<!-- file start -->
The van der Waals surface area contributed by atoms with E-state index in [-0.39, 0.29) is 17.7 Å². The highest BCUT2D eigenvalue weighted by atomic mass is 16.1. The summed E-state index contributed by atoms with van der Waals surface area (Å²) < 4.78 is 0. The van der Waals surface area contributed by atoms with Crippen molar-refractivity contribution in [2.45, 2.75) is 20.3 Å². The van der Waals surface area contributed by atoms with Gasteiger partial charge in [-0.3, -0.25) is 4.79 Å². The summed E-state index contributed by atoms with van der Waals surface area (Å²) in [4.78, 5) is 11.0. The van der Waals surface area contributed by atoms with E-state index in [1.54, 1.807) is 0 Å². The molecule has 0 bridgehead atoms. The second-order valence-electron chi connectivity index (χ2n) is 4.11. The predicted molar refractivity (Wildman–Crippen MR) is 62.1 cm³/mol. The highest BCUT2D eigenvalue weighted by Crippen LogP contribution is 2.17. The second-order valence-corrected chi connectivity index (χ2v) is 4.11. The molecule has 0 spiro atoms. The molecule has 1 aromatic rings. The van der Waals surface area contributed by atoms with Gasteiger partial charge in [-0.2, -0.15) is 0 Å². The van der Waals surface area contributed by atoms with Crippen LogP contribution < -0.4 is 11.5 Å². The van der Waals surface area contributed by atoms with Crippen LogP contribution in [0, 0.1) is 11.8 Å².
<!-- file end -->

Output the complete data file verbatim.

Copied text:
The van der Waals surface area contributed by atoms with E-state index in [-0.39, 0.29) is 17.7 Å². The highest BCUT2D eigenvalue weighted by atomic mass is 16.1. The summed E-state index contributed by atoms with van der Waals surface area (Å²) < 4.78 is 0. The van der Waals surface area contributed by atoms with Crippen molar-refractivity contribution in [2.45, 2.75) is 20.3 Å². The van der Waals surface area contributed by atoms with Gasteiger partial charge in [-0.3, -0.25) is 4.79 Å². The summed E-state index contributed by atoms with van der Waals surface area (Å²) in [4.78, 5) is 11.0. The van der Waals surface area contributed by atoms with E-state index in [1.54, 1.807) is 0 Å². The molecule has 0 bridgehead atoms. The second-order valence-electron chi connectivity index (χ2n) is 4.11. The predicted molar refractivity (Wildman–Crippen MR) is 62.1 cm³/mol. The highest BCUT2D eigenvalue weighted by Crippen LogP contribution is 2.17. The second-order valence-corrected chi connectivity index (χ2v) is 4.11. The molecule has 0 spiro atoms. The molecule has 1 aromatic rings. The van der Waals surface area contributed by atoms with Gasteiger partial charge in [-0.2, -0.15) is 0 Å². The van der Waals surface area contributed by atoms with Crippen LogP contribution < -0.4 is 11.5 Å². The van der Waals surface area contributed by atoms with Crippen LogP contribution in [0, 0.1) is 11.8 Å².